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Stepan Lavrouk
Stepan Lavrouk
Articles (260) 

Why Assessing Returns Without Risk Is Pointless

You cannot have one without the other

September 13, 2019 | About:

There is no such thing as a free lunch. Risk is a critical component to investing, and it will always be present in life, regardless of what you may be told by your local "risk manager." In efficient market theory, risk and return are always perfectly balanced - in order to achieve higher returns, investors have to bear higher risks.

I do agree with this to some extent, and I do think that markets are, generally speaking, quite efficient. The job of the value investor, however, is to sniff out those opportunities where returns are larger than the risk undertaken. Note, these are usually situations with very high perceived risk, which is what makes them unpopular in the first place. In fact, they can be so unpopular that a value investor’s own clients may rebel against them.

A perfect example of this situation is presented in the 2015 film "The Big Short" (based, of course, on real-life events), in which the investors at Michael Burry’s Scion Capital demand their capital back when they find out he is short credit default swaps of major investment banks. The perceived risk of that trade was very high to almost all outsiders; the actual risk was quite low.

On the flip side, consider an investor who earns good returns by taking outsized risk. He does this for years and years, and the whole time he is doing this, the market is going up. We have just witnessed the longest bull market in modern history (and, depending on whom you ask, we may still be in it). Is someone who levered themselves 10:1 and spent the last 10 years buying up every highly-priced tech growth stock in the S&P 500 a genius? That is only a partly rhetorical question. It’s hard not to question whether adherence to a strict value philosophy is really the way to go, particularly given that value has underperformed other factors like growth and momentum over the past decade.

Still, for every highly leveraged "genius," there are countless individuals who pursued the same strategy and fell by the wayside. As the trader-turned-philosopher Nicholas Nassim Taleb wrote in his 2001 book "Fooled By Randomness," survivorship bias is especially strong in finance. We see the lucky successful few, not the multitudes of unlucky fellows who perished.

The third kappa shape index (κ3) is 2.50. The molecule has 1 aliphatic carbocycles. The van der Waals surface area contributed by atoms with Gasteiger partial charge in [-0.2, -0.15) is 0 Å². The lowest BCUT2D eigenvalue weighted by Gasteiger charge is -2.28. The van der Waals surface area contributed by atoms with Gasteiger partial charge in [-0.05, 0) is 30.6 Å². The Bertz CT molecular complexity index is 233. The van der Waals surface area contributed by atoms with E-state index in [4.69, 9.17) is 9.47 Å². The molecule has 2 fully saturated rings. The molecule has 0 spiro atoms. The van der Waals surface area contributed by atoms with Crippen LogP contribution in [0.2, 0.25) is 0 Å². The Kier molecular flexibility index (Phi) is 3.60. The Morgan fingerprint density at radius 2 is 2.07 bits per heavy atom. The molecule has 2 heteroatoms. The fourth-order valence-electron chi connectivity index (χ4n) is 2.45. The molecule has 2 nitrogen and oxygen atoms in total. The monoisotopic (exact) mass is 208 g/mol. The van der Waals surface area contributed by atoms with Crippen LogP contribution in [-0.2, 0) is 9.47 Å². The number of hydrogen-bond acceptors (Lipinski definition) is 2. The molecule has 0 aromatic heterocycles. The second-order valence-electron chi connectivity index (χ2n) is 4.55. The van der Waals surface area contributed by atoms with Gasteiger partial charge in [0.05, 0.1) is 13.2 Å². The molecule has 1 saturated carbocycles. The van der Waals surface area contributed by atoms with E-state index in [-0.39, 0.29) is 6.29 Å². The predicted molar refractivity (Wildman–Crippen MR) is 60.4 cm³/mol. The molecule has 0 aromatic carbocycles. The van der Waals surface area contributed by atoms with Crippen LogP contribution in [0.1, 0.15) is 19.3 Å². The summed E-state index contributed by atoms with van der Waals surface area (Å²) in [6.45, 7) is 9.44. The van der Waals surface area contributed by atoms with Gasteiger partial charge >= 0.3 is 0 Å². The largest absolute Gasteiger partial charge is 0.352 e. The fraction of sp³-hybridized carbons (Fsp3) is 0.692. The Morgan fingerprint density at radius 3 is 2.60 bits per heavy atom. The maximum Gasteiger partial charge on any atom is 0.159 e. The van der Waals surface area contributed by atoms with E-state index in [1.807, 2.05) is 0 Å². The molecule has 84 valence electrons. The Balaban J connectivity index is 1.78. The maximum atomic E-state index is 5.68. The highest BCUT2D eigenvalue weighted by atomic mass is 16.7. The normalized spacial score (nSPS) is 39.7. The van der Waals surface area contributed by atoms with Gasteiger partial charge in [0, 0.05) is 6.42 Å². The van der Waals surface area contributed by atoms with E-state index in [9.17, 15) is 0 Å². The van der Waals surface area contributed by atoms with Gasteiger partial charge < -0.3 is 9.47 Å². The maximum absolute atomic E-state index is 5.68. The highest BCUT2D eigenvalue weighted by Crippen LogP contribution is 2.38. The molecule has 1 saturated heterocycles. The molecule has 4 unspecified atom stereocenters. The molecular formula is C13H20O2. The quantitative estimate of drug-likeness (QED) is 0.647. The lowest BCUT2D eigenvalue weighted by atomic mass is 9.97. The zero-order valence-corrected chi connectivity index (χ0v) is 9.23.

For these reasons, I believe outperforming the market during good years is not a sign of clever investing, or of superior insight. Doing well, or at least better than the average, during bad years is. Bear markets, by their very nature, tend to be highly volatile and emotional periods of time. They often (but don’t always) coincide with political and social unrest in the world outside of the stock market. It’s very hard to concentrate on your portfolio when the world around you looks like it’s falling to pieces, let alone prosper.

This is what makes investors like Warren Buffett (Trades, Portfolio) and Charlie Munger (Trades, Portfolio) so successful - not winning in good years, but managing to not lose in bad years. In fact, I believe one of the reasons why Berkshire Hathaway (NYSE:BRK.A)(NYSE:BRK.B) has underperformed the S&P 500 over the last 10 years is precisely because we have not had a significant adverse market event in so long. I have no doubt that if the market breaks in the near future, we will see Buffett and Munger assume the role of lender of last resort once again.

This is my point: do not rush to crown someone a stock market genius just because they have done well when times are tough. You do not know what their risk has truly been until the music stops.

Disclosure: The author owns no stocks mentioned.

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About the author:

Stepan Lavrouk
Stepan Lavrouk is a financial writer with a background in equity research and macro trading. Specific investing interests include energy, fundamental geoeconomic analysis and biotechnology. He holds a bachelor of science degree from Trinity College Dublin.

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